For African biodiversity conservation to be sustainable, there is a need for a “mindset change” to stop looking at it as a donor-funded project, African leaders said Thursday.
Speaking at the Africa Protected Areas Congress (APAC) underway in Rwanda’s capital Kigali, Kenya’s Tourism and Wildlife Minister Najib Balala said the culture of depending on international non-governmental organizations for Africa’s wildlife conservation needs to be changed.
“The failure as Africans and governments is that we haven’t invested enough in wildlife conservation. It is driven by donors, the agenda is donor-related, and we are actually spectators. Yet by default, the benefit has been tourism…Let us develop our own funding mechanism,” said Balala.
Balala suggested a funding mechanism of levying at least $10 on every foreign tourist visiting the continent, which he said could generate $1 billion every year to be invested in conservation.
“I feel very strongly that we have not invested enough in wildlife conservation. The protected areas we talk about were designed by colonialists. Conservation doesn’t become a donor-funded project, it becomes a mainstream. We need to change our attitude and Africans must learn to tour our places,” he said.
Former Ethiopian Prime Minister Hailemariam Desalegn mentioned the need for diversification and innovative financing models for protected and conserved areas.
The six-day event due to close on Saturday drew more than 2,000 participants from 52 African countries and beyond to address challenges and drive action for Africa’s protected and conserved areas.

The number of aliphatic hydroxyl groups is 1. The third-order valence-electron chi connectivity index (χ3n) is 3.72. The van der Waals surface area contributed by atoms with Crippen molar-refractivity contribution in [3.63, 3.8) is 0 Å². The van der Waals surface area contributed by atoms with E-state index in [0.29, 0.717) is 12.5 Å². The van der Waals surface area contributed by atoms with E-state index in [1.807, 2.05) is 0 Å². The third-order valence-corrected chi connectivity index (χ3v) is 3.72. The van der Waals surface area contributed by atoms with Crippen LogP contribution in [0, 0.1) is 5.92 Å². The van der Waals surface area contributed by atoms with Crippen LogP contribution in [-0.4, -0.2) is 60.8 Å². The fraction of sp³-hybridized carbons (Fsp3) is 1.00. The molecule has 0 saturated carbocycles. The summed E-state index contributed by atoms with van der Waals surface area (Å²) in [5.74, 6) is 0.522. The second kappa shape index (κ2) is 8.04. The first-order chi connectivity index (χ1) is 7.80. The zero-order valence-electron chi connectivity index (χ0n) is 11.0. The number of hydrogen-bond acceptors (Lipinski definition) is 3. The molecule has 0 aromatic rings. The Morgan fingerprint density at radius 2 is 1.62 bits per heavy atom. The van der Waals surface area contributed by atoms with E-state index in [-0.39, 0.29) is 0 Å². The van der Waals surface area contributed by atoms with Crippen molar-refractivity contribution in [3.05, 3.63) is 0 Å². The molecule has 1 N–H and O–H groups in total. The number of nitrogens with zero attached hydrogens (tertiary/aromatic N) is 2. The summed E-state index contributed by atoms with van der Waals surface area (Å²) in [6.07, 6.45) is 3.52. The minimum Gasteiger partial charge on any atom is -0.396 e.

Discussions have centered on the key role of protected and conserved areas in safeguarding the continent’s iconic wildlife, delivering vital ecosystem services, driving sustainable development and conserving Africa’s cultural heritage and traditions.
Rwanda’s Environment Minister Jeanne D’Arc Mujawamariya urged African countries to put environmental conservation at the heart of every project in terms of planning and financing.
“We can start from domestic resources before looking outside for wildlife conservation funding,” she said.
The event is expected to culminate in the adoption of the Kigali Call to Action by all participants.
The conference was organized by Rwanda in partnership with the International Union for Conservation of Nature (IUCN) and African Wildlife Foundation (AWF), an international conservation organization.
There are more than 1,200 national parks in Africa whose management remains wanting due to funding challenges, according to the AWF.
It requires $2.5 billion for the management of national parks in Africa, but less than $500 million is currently allocated to run these parks, said Kaddu Sebunya, chief executive officer of the AWF.